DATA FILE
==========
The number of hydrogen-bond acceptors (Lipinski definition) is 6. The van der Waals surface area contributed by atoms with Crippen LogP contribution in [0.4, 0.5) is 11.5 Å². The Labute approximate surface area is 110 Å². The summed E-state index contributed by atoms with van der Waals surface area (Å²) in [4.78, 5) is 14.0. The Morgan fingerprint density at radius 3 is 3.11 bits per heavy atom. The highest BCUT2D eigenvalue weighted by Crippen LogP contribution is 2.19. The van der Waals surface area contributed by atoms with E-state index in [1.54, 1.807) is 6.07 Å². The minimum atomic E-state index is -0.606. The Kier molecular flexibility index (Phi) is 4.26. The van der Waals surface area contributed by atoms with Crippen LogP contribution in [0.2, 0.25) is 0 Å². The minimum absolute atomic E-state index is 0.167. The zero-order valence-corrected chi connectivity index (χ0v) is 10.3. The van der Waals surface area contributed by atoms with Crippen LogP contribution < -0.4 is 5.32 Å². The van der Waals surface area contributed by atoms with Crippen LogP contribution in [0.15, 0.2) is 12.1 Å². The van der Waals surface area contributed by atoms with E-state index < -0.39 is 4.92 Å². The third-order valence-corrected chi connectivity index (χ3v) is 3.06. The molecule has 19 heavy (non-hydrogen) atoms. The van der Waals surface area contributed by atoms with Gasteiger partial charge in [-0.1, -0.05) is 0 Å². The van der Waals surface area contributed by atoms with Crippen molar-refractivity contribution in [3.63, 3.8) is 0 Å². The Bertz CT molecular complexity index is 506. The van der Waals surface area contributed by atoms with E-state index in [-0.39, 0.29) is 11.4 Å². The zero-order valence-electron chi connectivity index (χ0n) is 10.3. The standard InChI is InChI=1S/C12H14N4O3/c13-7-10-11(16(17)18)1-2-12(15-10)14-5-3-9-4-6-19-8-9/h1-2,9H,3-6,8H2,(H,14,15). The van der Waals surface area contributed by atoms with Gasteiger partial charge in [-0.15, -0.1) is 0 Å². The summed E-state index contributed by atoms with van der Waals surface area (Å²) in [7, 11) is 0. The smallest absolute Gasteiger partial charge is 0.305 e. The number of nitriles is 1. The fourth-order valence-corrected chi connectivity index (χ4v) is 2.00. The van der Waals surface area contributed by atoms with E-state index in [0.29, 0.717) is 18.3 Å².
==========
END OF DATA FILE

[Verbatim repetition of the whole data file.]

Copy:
The number of hydrogen-bond acceptors (Lipinski definition) is 6. The van der Waals surface area contributed by atoms with Crippen LogP contribution in [0.4, 0.5) is 11.5 Å². The Labute approximate surface area is 110 Å². The summed E-state index contributed by atoms with van der Waals surface area (Å²) in [4.78, 5) is 14.0. The Morgan fingerprint density at radius 3 is 3.11 bits per heavy atom. The highest BCUT2D eigenvalue weighted by Crippen LogP contribution is 2.19. The van der Waals surface area contributed by atoms with E-state index in [1.54, 1.807) is 6.07 Å². The minimum atomic E-state index is -0.606. The Kier molecular flexibility index (Phi) is 4.26. The van der Waals surface area contributed by atoms with Crippen LogP contribution in [0.2, 0.25) is 0 Å². The minimum absolute atomic E-state index is 0.167. The zero-order valence-corrected chi connectivity index (χ0v) is 10.3. The van der Waals surface area contributed by atoms with Crippen LogP contribution < -0.4 is 5.32 Å². The van der Waals surface area contributed by atoms with Crippen LogP contribution in [0.15, 0.2) is 12.1 Å². The van der Waals surface area contributed by atoms with E-state index < -0.39 is 4.92 Å². The third-order valence-corrected chi connectivity index (χ3v) is 3.06. The molecule has 19 heavy (non-hydrogen) atoms. The van der Waals surface area contributed by atoms with Gasteiger partial charge in [-0.1, -0.05) is 0 Å². The van der Waals surface area contributed by atoms with Crippen molar-refractivity contribution in [3.63, 3.8) is 0 Å². The Bertz CT molecular complexity index is 506. The van der Waals surface area contributed by atoms with E-state index in [-0.39, 0.29) is 11.4 Å². The zero-order valence-electron chi connectivity index (χ0n) is 10.3. The standard InChI is InChI=1S/C12H14N4O3/c13-7-10-11(16(17)18)1-2-12(15-10)14-5-3-9-4-6-19-8-9/h1-2,9H,3-6,8H2,(H,14,15). The van der Waals surface area contributed by atoms with Gasteiger partial charge in [-0.15, -0.1) is 0 Å². The summed E-state index contributed by atoms with van der Waals surface area (Å²) in [7, 11) is 0. The smallest absolute Gasteiger partial charge is 0.305 e. The number of nitriles is 1. The fourth-order valence-corrected chi connectivity index (χ4v) is 2.00. The van der Waals surface area contributed by atoms with E-state index in [0.29, 0.717) is 18.3 Å².